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"I am in awe of the sheer ruthlessness of Russia's withdrawals"
Russia has abandoned its failed, non-military Plan A for a by-the-books Plan B
NOTE FROM EDWARD: Your humble Moscow correspondent asked his dear friend, Marko Marjanović, to comment on the current military situation in Ukraine. He agreed.
By Marko Marjanović, Editor of Anti-Empire.com
Several days ago I reported that Russia was withdrawing in a number of places to free up units for the key battle against the large Ukrainian army in Donbass.
Most notably the Russians abandoned the blockade of Sumy, and withdrew from much of the right-bank Ukraine in the south around Nikolayev (where I all along wondered why they ever crossed the river since they clearly didn’t have the numbers to do anything strategically productive).
As it turns out that was only the beginning of Russian withdrawals to beef up the Donbass operation as they are now also withdrawing around Kiev.
Yurasumy reports large Russian movement past Konotop going east and Russian war material from Ukraine being moved through the Bryansk border region with Belarus.
The Ukrainians confirm they have been able to enter a number of settlements around Kiev previously held by the Russians. (Here, here, here, here, here, here…) From the footage it looks like they are entering them unopposed with, at the most, the Russian rearguard harassing them with artillery fire.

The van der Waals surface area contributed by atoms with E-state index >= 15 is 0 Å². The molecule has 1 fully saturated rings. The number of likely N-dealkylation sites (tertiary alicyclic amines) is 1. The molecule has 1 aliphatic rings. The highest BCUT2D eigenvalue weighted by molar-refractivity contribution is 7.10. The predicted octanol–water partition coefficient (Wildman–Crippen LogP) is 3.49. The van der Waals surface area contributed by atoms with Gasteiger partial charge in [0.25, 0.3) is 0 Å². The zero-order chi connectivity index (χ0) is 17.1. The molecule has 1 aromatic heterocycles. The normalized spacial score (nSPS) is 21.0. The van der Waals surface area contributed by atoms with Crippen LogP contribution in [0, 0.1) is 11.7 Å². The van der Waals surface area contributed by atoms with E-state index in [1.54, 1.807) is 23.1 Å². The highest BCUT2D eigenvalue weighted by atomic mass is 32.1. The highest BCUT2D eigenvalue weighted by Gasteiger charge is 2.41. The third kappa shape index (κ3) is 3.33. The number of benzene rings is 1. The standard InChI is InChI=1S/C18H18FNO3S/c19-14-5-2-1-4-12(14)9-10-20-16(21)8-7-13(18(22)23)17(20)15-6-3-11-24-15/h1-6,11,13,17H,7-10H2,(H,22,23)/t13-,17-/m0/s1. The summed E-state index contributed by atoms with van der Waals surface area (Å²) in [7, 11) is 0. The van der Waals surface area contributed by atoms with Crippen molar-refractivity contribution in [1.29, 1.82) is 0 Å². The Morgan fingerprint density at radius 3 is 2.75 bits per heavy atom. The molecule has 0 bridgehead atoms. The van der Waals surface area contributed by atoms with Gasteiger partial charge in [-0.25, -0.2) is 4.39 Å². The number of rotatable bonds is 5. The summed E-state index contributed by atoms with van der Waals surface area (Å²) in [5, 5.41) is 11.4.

It remains to be seen how extensive the withdrawal will be. For example, will they evacuate the entire force west of the river that is relatively isolated from the rest of the Russian army and probably outnumbered? (“The only bastards on the ‘wrong’ side of the river in the entire north” as I deemed them.)
That there is a Russian pullback from Kiev is not good news for Ukraine. The Russian forces in the Kiev operation had reached their culmination point. Having advanced over 300 kilometers they had gone as far as they could go with the numbers they had. Overstretched they could move no further. However they had stalled out before taking their strategic objectives. They were sitting next to Kiev but without the strength to encircle it and provide strategic payoff. They had taken themselves out of influencing the outcome of the war. They were harmless.
Now they are presumably being moved to Donbass where they will have the chance to exert major influence on the war if they are able to speed up the Donbass operation and make the victory there more dramatic and decisive.
In other words, Russia pulling units from everywhere to make Donbass a by-the-books operation with a massively positive correlation of forces is not good news for Ukraine. It was far better for Ukraine when the enemy was spread out over numerous axes, none of them strong enough to deliver a decisive blow.
I wrote that the danger for the Russian side was that it would become a hostage of its almost-success at Kiev. Logic dictates that an operation that has stalled and where chances of success are low should be scaled down and cannibalized to beef up more promising operations. But its forces having advanced so far and having come so near, it wouldn’t be an easy decision to pull them back.
And yet that is exactly what the Russians have done. They have made the tough call.
It is the correct call but it surely wasn’t easy to make. To voluntarily relinquish territory your forces had bled to take — that can’t be easy, no matter how strategically justified.
I am in awe of the sheer ruthlessness of Russia’s withdrawals.
The Sumy ambition abandoned. The Nikolayev ambition abandoned. The Chernigov ambition abandoned. The Kiev ambition abandoned.